Henry Butler’s Stride Funk Style
In this lesson we will explore the piano style of Henry Butler. Henry Butler was a master of jazz and blues piano and in this lesson we will examine Henry’s unique “Stride Funk” approach to New Orleans Piano.
The “Stride Funk” Piano Style
“Stride” and “Funk” are two very different styles of music but Henry Butler devised a way to merge together these 2 styles into a unique solo piano style unlike anything that came before it.
We will use Henry Butler’s tune “Orleans Inspiration” to show how he seamlessly merged these styles to create “Stride Funk”.
Anticipations & Accents
Similar to the previous lessons on the styles of James Booker and Dr John, Henry Butler also anticipated the chord changes and added rhythmic accents to the up-beats to propel and drive the music forward.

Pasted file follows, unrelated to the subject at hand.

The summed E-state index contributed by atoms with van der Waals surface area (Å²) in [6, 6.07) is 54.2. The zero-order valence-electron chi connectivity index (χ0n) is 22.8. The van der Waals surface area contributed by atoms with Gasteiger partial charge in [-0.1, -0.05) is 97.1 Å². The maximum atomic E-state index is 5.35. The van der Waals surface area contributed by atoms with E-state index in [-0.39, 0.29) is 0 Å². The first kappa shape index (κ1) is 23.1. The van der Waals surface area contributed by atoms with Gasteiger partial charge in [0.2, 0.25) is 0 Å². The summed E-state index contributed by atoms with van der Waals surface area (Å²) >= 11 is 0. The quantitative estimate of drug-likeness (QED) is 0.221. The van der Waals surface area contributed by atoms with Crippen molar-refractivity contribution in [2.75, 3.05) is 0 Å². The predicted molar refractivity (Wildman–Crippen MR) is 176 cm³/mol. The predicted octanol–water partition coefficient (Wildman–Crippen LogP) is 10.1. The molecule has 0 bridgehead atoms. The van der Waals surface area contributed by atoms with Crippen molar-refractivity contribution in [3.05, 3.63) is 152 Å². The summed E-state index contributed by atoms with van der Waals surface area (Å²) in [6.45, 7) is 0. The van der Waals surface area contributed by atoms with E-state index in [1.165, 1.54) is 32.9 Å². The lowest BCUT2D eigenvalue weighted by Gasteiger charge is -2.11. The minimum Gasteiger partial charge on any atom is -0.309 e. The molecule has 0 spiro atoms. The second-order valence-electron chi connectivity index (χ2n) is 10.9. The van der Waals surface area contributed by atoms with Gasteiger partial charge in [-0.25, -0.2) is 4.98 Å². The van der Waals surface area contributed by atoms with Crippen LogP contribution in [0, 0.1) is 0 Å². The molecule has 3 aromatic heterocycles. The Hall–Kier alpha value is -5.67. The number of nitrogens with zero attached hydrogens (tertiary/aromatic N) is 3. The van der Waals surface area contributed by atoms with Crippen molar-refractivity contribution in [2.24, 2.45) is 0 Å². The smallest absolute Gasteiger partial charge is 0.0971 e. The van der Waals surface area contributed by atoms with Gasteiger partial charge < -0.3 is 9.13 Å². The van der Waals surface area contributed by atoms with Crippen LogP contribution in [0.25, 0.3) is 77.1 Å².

One device that Henry used to great effect is double stops. This is where we have a melody line and a note held consistent above it. The held note works best when it is a chord tone such as 3, b3, 5, 6, or 7 and the melody line moves underneath.
Practice hands separately until you are comfortable with the bass lines walking up the chord tones alternating with 7th chord inversions to create the stride left hand.
Pay attention to the subtle left hand rhythmic variations. These syncopated bass line embellishments help to create the funk groove.
Take any chord tone and create blues scale double stops for the solo section. See chapter 5 of the lesson for melodic inspiration.